Promotion from the Challenge Tour to the DP World Tour is top of the agenda and could he become the first Irishman since Raymie Burns in 1994 to win the second-tier order of merit?

Caldwell can let the shackles off

We have seen what winning can do to a player in the case of Seamus Power on the PGA Tour and while Jonathan Caldwell hasn’t had the same kick on after winning the Scandinavian Mixed he can be one of the main beneficiaries from the new DP World Tour.

After years of slugging it out on the feeder tours, the Clandeboye native realised a life long dream in Sweden last year which earned him a two-year exemption on the DP World Tour. The 37-year-old played professional golf for the first time in Dubai at the AVIV Dubai Championship. No longer entering a season concerned with how much money he needs to earn to maintain his playing privileges, there is no doubt that Caldwell can win again and with the increased prize funds for some of the lesser events he can boost his world ranking throughout the year.

Promising Kearney can make the grade

Niall Kearney was incredibly unfortunate not to earn a full DP World Tour card. The 33-year-old was undoubtedly a victim of the old European Tour system.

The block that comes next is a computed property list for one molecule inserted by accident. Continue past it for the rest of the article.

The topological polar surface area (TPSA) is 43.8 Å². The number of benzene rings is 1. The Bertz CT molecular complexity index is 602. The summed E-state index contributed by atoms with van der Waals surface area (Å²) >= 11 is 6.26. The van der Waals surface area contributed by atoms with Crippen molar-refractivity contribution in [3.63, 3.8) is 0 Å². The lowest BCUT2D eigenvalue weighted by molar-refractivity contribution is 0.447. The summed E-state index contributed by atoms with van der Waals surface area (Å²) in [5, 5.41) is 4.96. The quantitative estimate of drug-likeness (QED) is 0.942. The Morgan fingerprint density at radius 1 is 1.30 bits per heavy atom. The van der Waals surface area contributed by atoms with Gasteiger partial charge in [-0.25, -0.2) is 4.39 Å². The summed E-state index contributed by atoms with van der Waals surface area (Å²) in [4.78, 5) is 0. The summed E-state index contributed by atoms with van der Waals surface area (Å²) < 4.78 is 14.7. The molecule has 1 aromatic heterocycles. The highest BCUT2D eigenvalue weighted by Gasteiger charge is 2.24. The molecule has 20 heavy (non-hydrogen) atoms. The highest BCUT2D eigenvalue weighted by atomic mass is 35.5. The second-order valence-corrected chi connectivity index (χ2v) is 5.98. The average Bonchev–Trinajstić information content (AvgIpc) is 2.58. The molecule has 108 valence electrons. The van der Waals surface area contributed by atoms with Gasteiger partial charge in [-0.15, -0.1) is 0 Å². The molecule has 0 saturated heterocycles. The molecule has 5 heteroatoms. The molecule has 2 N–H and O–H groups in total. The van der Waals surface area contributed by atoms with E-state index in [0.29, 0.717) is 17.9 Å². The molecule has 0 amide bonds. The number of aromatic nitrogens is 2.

Playing on a limited status last season, Kearney was sixth in stroke average on the European Tour (69.63) from just 48 rounds where he registered two top-10 finishes and a top-5 but that wasn’t enough to earn a full playing card as he narrowly missed out. The Dubliner was relying on withdrawals and sponsor invites to Valderrama and Dubai but they never materialised

2022 is a big year for him and it’s all about confidence. A win somewhere would set the wheels in motion as there is no doubt he has the game to compete at this level.

Playing with an improved categorical status this year, a similar stretch of form coupled with the increased prize funds should see the Royal Dublin golfer become a permanent fixture on the DP World Tour and who knows after that.

The Holywood kid

Tom McKibbin is only 19 years of age but it seems like he has been around for a long time. His talent has always been mooted, being compared to Rory McIlroy will do that.

Like Murphy, McKibbin enjoyed his maiden year as a touring professional, as he earned an improved status on the Challenge Tour after just seven starts last term.

Targeting a full DP World Tour card via the second tier, the Holywood native also showed promise when making the step up to the top table in Europe last year. A 26th place finish on home soil at the ISPS HANDA World Invitational the highlight.

The teenager breezed through the first stage of Korn Ferry Tour Qualifying last fall and had it not been for visa issues hampering his preparation and delaying his arrival to the second stage until the eleventh hour, things might have turned out differently.

An old head on young shoulders, the laid back nature of McKibbin has served him well amidst all the chaos that European golf had to contend with and will have to do so as Omicron wreaks havoc throughout the continent.

The Challenge Tour is full of young up and coming players and McKibbin is one of the standout names from the current crop and he can follow Murphy and graduate this season.